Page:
The rights and ethical beliefs of the doctors and nurses who are treating Tinslee Lewis “should not be ignored,” writes Cook Children’s Hospital as the legal battle over the baby’s life continues in Texas courts.
A brief filed this week to the Second Court of Appeals details Cook Children’s exhaustive efforts to treat Tinslee, who was born with a rare congenital heart condition and has chronic lung disease.
She is kept alive on ventilators and doctors say the prolonged medical treatments are only causing the baby pain.
Legal documents say 11-month-old Tinslee experiences a “dying event” nearly every day if not more frequently. When this happens, medical staff must manually inflate the baby’s lungs to keep her alive.
Though Tinslee cannot survive on her own, she is not brain dead. She can feel each treatment she undergoes, the brief says.
To calm the baby and to keep her from crying from the pain of the medical interventions, she is kept “sedated and paralyzed.”
“She cannot move. She cannot cuddle. She is rarely, if ever, held,” the brief says. “The physician who has been treating her since birth has never seen her smile.”
Tinslee’s family has filed restraining orders to keep Cook Children’s from removing her from life support, triggering a legal battle that has landed in the Texas appellate court system. State politicians, including Gov. Greg Abbott, have publicly supported Tinslee’s right to live.
"The right-to-life and the guarantee of due process are of the utmost importance not only to baby Tinslee and her family but to all Texans,” said Texas Attorney General Ken Paxton in a written statement earlier this month. “I will continue to fight for Tinslee and my office will continue to use all necessary resources to ensure that she will not be deprived of her right to live."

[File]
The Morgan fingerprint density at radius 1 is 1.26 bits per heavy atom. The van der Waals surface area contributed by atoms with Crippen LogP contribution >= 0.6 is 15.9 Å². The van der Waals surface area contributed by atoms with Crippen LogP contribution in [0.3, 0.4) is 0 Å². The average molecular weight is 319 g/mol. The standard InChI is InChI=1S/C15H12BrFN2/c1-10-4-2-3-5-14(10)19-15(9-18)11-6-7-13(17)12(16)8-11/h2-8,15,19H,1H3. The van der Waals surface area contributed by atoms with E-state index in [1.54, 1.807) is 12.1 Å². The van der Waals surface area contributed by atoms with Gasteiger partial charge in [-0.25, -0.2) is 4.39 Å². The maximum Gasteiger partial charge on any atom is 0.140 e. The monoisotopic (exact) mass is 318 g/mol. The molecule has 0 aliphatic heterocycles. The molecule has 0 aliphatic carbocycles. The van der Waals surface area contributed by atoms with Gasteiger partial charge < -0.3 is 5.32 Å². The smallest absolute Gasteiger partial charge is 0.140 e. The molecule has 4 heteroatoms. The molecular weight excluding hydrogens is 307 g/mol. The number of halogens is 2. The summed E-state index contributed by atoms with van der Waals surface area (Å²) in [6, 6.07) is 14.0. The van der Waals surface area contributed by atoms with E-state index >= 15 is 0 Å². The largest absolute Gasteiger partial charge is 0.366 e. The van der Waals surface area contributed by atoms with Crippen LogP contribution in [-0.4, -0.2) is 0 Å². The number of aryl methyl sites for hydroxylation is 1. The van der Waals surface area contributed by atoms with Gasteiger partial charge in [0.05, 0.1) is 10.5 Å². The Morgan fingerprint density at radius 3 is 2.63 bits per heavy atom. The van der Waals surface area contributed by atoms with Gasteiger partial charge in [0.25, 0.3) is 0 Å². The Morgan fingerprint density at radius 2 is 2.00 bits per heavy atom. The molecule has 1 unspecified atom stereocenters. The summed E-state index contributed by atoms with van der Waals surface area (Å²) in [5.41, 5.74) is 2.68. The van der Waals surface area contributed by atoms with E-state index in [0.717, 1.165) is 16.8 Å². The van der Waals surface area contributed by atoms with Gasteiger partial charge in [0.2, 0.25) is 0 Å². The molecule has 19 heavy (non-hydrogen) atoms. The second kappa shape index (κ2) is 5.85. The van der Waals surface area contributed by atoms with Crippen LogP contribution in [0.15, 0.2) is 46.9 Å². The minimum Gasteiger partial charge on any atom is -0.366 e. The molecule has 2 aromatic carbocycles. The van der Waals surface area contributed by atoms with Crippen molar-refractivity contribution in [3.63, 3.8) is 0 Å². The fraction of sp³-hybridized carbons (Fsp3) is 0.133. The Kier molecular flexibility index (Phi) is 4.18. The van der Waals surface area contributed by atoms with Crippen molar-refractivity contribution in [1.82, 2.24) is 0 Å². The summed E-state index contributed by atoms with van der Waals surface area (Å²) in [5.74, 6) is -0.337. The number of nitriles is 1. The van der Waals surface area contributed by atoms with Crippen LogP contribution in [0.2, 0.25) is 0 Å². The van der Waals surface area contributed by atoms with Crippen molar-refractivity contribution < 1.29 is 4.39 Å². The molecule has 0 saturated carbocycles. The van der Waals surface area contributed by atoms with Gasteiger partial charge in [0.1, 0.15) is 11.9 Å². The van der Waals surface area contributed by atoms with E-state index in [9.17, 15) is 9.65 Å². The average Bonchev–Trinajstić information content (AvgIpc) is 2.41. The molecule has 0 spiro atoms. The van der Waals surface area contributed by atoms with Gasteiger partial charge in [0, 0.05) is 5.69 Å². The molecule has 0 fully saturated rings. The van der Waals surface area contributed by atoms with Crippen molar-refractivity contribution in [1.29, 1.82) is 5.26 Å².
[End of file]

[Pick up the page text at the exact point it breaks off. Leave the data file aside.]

But the hospital says it is not trying to end Tinslee’s life and believes in her right to life as well.
“But the tragic reality is that only her diseases, not Cook Children’s, threaten to deprive her of life,” lawyers for Cook Children’s write in the latest appellate brief.
Furthermore, the doctors and nurses who are treating Tinslee believe they are only causing the baby harm and that the continued interventions are “unethical” and “cruel.”
“Experienced pediatric nurses and doctors — who have dedicated their lives to treating the sickest children — are unable to reconcile with their ethical duties the excruciating but pointless pain they must cause [Tinslee] every single day,” the brief says.
The court filings detail the timeline of Tinslee’s treatment and illness but also shows how extending the baby's life is also hurting Cook Children's medical staff.
Trinity Lewis claims that her daughter enjoys having her nails painted and reacts to watching TV shows. The mother also says that her baby reacts to her.
"She acknowledges that we’re there. When you come into the room, you touch her, you talk to her, she knows that we’re there, yeah," Lewis said during a news conference earlier this month.
But in court documents, Cook Children's disputes Lewis’ claim that Tinslee can enjoy any activities. Instead, the hospital says, the child is constantly suffering.
“Her doctors and nurses must hurt her to provide the constant medical intervention that keeps her alive,” the brief says.
Changing the baby’s diaper hurts her. Moving her so that she doesn’t get bedsores is painful. Even the ventilator that forces air into her damaged lungs causes suffering.